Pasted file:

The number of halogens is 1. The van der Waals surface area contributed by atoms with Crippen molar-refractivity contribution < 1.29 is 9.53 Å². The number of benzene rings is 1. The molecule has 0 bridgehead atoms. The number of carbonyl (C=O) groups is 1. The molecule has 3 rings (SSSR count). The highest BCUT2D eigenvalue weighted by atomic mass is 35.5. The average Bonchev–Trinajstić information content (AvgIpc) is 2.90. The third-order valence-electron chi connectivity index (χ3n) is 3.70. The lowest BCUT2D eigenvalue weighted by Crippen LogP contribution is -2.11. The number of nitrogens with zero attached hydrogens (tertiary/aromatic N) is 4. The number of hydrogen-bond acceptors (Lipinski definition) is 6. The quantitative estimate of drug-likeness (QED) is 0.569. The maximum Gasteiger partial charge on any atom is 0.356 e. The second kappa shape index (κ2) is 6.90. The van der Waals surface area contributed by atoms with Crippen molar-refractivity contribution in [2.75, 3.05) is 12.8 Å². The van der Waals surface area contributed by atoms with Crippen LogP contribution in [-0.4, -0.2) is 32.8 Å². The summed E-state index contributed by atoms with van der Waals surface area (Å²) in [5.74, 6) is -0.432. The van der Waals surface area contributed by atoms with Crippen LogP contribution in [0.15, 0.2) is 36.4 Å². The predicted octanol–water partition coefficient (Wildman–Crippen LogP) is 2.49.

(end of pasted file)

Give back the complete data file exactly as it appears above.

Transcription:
The number of halogens is 1. The van der Waals surface area contributed by atoms with Crippen molar-refractivity contribution < 1.29 is 9.53 Å². The number of benzene rings is 1. The molecule has 0 bridgehead atoms. The number of carbonyl (C=O) groups is 1. The molecule has 3 rings (SSSR count). The highest BCUT2D eigenvalue weighted by atomic mass is 35.5. The average Bonchev–Trinajstić information content (AvgIpc) is 2.90. The third-order valence-electron chi connectivity index (χ3n) is 3.70. The lowest BCUT2D eigenvalue weighted by Crippen LogP contribution is -2.11. The number of nitrogens with zero attached hydrogens (tertiary/aromatic N) is 4. The number of hydrogen-bond acceptors (Lipinski definition) is 6. The quantitative estimate of drug-likeness (QED) is 0.569. The maximum Gasteiger partial charge on any atom is 0.356 e. The second kappa shape index (κ2) is 6.90. The van der Waals surface area contributed by atoms with Crippen molar-refractivity contribution in [2.75, 3.05) is 12.8 Å². The van der Waals surface area contributed by atoms with Crippen LogP contribution in [-0.4, -0.2) is 32.8 Å². The summed E-state index contributed by atoms with van der Waals surface area (Å²) in [5.74, 6) is -0.432. The van der Waals surface area contributed by atoms with Crippen LogP contribution in [0.15, 0.2) is 36.4 Å². The predicted octanol–water partition coefficient (Wildman–Crippen LogP) is 2.49.